Monday, May 9, 2011

Tragedy at Charlebois

May 9, 2011 © Thomas J. Kollenborn. All Rights Reserved.

Some thirty-five years ago a man tragically lost his life at Charlebois Spring. This story begins in St. Johns, Ohio some fifty years ago.

Harold Lewis Polling had just completed reading “The Lost Dutchman Mine,” by Sims Ely. Harold was convinced he could figure out where the Lost Dutchman Mine was located
if he made a few trips to Arizona and looked over the area. His wife wasn’t sure it was a good idea, but always supported him. Polling made his first trip to Arizona in early spring of 1973. Dallas Adair, who owned Greenhorn Stables at the time, packed Harold into the mountains. Dallas had recommended Charlesbois Spring because of the abundant shade and plenty of water. Charlebois Spring had served as a popular campsite for Dutch hunters over the years. The William A. Barkley had his cowboys move the old cabin at Charlebois to Bluff Springs around 1948. This opened the area for camping.

Harold Polling was very pleased with the camping area at Charlebois. He was still in good shape at 52 and really enjoyed the rigors of camping in the mountains and hiking around the area checking out all the clues he had assembled from his research. Harold never left camp without his 44. Magnum pistol strapped to his waist. He was a peaceful man, but didn’t want to appear like a dude wandering around the mountains.

Each year Polling returned to Arizona and the Superstition Mountains to continue his search. He had narrowed down his area and finally staked a claim. He worked his claim believing he had found the gold of Superstition Mountain.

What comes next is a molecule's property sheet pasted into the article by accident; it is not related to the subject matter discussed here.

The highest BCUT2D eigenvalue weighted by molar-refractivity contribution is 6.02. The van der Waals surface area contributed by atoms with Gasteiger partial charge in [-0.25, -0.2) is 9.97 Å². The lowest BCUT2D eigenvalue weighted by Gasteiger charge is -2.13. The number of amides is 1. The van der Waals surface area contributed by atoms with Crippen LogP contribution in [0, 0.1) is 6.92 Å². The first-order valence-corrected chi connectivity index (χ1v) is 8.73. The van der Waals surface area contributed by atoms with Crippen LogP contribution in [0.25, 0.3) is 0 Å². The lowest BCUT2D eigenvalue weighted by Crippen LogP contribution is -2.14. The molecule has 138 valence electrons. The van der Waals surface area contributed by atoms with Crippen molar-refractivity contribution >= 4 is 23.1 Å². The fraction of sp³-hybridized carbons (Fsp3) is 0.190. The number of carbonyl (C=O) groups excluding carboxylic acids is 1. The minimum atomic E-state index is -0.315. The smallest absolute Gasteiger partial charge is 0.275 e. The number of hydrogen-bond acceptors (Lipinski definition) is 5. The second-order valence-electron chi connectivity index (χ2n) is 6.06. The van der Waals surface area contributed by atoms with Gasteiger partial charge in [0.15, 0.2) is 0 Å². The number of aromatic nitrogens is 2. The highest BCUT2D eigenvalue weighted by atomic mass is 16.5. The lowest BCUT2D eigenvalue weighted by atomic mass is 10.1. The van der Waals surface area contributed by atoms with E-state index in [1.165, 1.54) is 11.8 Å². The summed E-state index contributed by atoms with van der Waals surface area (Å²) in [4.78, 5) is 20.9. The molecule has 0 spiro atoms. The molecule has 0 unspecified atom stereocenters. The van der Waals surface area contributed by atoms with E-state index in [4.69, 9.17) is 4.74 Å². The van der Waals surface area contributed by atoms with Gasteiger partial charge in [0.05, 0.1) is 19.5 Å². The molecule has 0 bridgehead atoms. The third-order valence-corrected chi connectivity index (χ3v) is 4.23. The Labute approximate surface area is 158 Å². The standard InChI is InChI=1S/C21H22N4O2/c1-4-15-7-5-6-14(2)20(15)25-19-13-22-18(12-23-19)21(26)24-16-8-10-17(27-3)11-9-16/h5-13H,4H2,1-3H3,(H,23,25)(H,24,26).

It was the fall of 1976 Harold decided to make another trip to his mining claim in the Superstition Mountains from his home in Ohio. His plan was to check out some new clues he had found. He and a friend, Ronald Cook, were packed into the mountains and set up their camp once again at Charlebois on September 3, 1976.

Polling and Cook spent the weekend resting and decided to work hard the following week. On Monday they started working at the claim trying to dig through some caliche. They had little success, but worked hard at it. On Thursday, September 9, 1976 they were digging in the same area when they decided to return to camp for lunch.

As Harold walked into camp he unstrapped his .44 Magnum revolver and hung it on his shoulder. When he leaned over his bed the revolver fell, hit the ground and discharged. The bullet hit Harold in the left side. Cook could see immediately the injury was extremely serious. Harold was still conscious while he instructed Cook to go for help.

It was a three and half hour walk out to First Water. Ronald did all he could do for Harold then grabbed a canteen and headed out to First Water. The nine-mile journey that lay ahead was a challenging walk under the best of circumstances. Four hours later Ronald was able to contact the Pinal County Sheriff’s Office. The Sheriff’s Office immediately called for a helicopter to evacuate Polling. Harold’s wound was too severe for him to survive. He was immediately transported to a hospital were he was pronounced dead.

Ronald Cook told investigators that Polling had a holstered 44 Cal. Revolver on a belt slung over his shoulder. When he learned over the revolver fell from the holster, discharged and the bullet hit Harold in the left side. Maricopa County Assistant Medical Examiner Dr. Thomas B. Jarvis reported the bullet penetrated Polling’s lungs and spleen. Internal bleeding was the cause of Polling’s death.

Harold Polling was a regular visitor to Arizona and the Superstition Mountains. He carried an Arizona driver’s licenses. Polling’s son said his father loved his prospecting trips to Arizona. This was certainly a tragedy for the Polling family in St. Johns, Ohio.

Those who carry firearms should have good training. Without training, accidents often occur. This tragedy could have been avoided with a little more caution carrying a firearm.